Such a large number of major consequences that occur almost simultaneously may be due to an unusual gravitational dynamic in the early solar system.
If so, that impact is strong evidence that it was an extreme event that would have affected all planets in the solar system, including the Earth.
However, if the basin is much older than 3.9 million years, then it is a peak earlier and much more staggered events.
Scientists take samples from the inside of the basin and use radiometric age dating techniques to determine when they were last melted, to find out their age.
Impact heat would have melted a large amount of material, resetting radiometric clocks.
But the basin is so old that the surface has been cratered many times, meaning that some of the rocks would have had their radiometric ages reset by these successive impacts.
So it can be hard to find rocks with ages that really reflect the SPA event without carefully considering local geology.
The Chinese mission made the very first landing across the street at 10.26 a.m. local time (2.26 a.m. GMT),
The other side of the moon – generally known as the dark side – actually receives just as much light as the near side, but is always away from the earth. This is because the moon is nicely locked on the earth and rotates at the same speed as our planet, so the other side – or the & # 39; dark side & # 39; – is never visible from our planet.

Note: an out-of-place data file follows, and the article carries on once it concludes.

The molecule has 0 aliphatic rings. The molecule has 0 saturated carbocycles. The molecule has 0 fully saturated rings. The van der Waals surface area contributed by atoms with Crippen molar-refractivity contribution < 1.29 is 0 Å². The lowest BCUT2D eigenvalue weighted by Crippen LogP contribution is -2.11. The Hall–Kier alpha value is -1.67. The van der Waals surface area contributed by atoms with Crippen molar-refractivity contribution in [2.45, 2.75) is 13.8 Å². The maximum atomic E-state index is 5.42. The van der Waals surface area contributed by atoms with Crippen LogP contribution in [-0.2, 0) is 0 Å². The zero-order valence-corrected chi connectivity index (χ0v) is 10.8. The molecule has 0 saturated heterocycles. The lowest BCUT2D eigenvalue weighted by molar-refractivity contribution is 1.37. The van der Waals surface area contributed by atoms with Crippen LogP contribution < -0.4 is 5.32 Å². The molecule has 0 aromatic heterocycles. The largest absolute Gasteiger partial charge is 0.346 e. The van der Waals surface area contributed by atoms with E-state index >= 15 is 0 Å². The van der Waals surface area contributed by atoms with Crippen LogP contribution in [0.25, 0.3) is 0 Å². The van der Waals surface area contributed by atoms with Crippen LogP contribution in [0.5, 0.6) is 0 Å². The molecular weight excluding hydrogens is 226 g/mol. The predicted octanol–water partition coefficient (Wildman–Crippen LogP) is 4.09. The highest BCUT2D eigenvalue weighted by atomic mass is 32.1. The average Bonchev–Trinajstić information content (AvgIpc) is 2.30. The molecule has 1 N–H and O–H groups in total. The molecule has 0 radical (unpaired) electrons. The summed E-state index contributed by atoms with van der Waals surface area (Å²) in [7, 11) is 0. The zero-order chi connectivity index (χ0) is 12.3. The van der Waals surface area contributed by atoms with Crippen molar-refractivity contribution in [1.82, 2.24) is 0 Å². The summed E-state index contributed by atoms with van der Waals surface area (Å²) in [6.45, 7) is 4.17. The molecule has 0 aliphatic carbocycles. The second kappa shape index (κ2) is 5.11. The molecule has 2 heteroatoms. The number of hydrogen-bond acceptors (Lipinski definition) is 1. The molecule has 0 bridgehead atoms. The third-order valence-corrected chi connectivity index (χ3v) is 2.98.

This relatively unexplored region is mountainous and rugged, making a successful landing much more difficult to achieve.
The Chang & e-4 has studied the famous Von Karman crater in the Aitken basin, the largest impact crater in the entire solar system at 13 km deep and 2,500 km in diameter.
It is responsible for conducting mineral and radiation studies, in which scientists had the first opportunity to examine materials from the other side of the moon.
The landing spot on the moon of the space shuttle Chang & e-4 is officially & # 39; Statio Tianhe & # 39; or the base of the Milky Way, during a conference in Beijing in February.
The name, along with others for three craters and a nearby peak, was agreed by the China National Space Administration, Chinese Academy of Sciences and the International Astronomical Union.
Naming landing sites on planets is a common practice led by the United States and the former Soviet Union during their explorations in the moon.